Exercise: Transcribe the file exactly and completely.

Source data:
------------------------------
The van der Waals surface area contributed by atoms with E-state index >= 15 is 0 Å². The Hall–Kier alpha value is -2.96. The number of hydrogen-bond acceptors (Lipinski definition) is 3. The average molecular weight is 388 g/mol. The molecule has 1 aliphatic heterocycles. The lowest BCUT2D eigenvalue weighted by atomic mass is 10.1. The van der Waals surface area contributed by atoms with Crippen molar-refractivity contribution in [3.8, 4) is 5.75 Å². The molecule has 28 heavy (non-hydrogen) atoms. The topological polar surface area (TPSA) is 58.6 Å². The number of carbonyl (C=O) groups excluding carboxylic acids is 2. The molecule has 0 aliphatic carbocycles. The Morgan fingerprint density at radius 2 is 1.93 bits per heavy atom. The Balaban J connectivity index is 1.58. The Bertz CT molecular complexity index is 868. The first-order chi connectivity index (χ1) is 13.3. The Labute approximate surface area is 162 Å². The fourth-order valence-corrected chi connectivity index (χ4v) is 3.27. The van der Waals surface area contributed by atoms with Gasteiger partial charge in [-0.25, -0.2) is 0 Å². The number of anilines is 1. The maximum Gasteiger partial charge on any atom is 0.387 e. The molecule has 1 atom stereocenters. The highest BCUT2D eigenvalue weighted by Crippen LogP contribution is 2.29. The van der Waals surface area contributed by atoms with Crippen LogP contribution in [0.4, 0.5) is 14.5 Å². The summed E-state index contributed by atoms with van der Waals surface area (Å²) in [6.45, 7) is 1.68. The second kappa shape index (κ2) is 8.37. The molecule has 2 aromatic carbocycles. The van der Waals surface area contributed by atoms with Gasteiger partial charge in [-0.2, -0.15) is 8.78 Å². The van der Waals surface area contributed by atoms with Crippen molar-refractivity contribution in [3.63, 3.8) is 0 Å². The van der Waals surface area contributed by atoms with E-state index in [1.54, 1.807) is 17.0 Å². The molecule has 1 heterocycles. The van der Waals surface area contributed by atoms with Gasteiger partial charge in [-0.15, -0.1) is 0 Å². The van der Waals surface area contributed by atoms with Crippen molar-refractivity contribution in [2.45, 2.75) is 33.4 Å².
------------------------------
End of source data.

The van der Waals surface area contributed by atoms with E-state index >= 15 is 0 Å². The Hall–Kier alpha value is -2.96. The number of hydrogen-bond acceptors (Lipinski definition) is 3. The average molecular weight is 388 g/mol. The molecule has 1 aliphatic heterocycles. The lowest BCUT2D eigenvalue weighted by atomic mass is 10.1. The van der Waals surface area contributed by atoms with Crippen molar-refractivity contribution in [3.8, 4) is 5.75 Å². The molecule has 28 heavy (non-hydrogen) atoms. The topological polar surface area (TPSA) is 58.6 Å². The number of carbonyl (C=O) groups excluding carboxylic acids is 2. The molecule has 0 aliphatic carbocycles. The Morgan fingerprint density at radius 2 is 1.93 bits per heavy atom. The Balaban J connectivity index is 1.58. The Bertz CT molecular complexity index is 868. The first-order chi connectivity index (χ1) is 13.3. The Labute approximate surface area is 162 Å². The fourth-order valence-corrected chi connectivity index (χ4v) is 3.27. The van der Waals surface area contributed by atoms with Gasteiger partial charge in [-0.25, -0.2) is 0 Å². The number of anilines is 1. The maximum Gasteiger partial charge on any atom is 0.387 e. The molecule has 1 atom stereocenters. The highest BCUT2D eigenvalue weighted by Crippen LogP contribution is 2.29. The van der Waals surface area contributed by atoms with Crippen LogP contribution in [0.4, 0.5) is 14.5 Å². The summed E-state index contributed by atoms with van der Waals surface area (Å²) in [6.45, 7) is 1.68. The second kappa shape index (κ2) is 8.37. The molecule has 2 aromatic carbocycles. The van der Waals surface area contributed by atoms with Gasteiger partial charge in [-0.2, -0.15) is 8.78 Å². The van der Waals surface area contributed by atoms with Crippen molar-refractivity contribution in [3.63, 3.8) is 0 Å². The van der Waals surface area contributed by atoms with E-state index in [1.54, 1.807) is 17.0 Å². The molecule has 1 heterocycles. The van der Waals surface area contributed by atoms with Gasteiger partial charge in [-0.15, -0.1) is 0 Å². The van der Waals surface area contributed by atoms with Crippen molar-refractivity contribution in [2.45, 2.75) is 33.4 Å².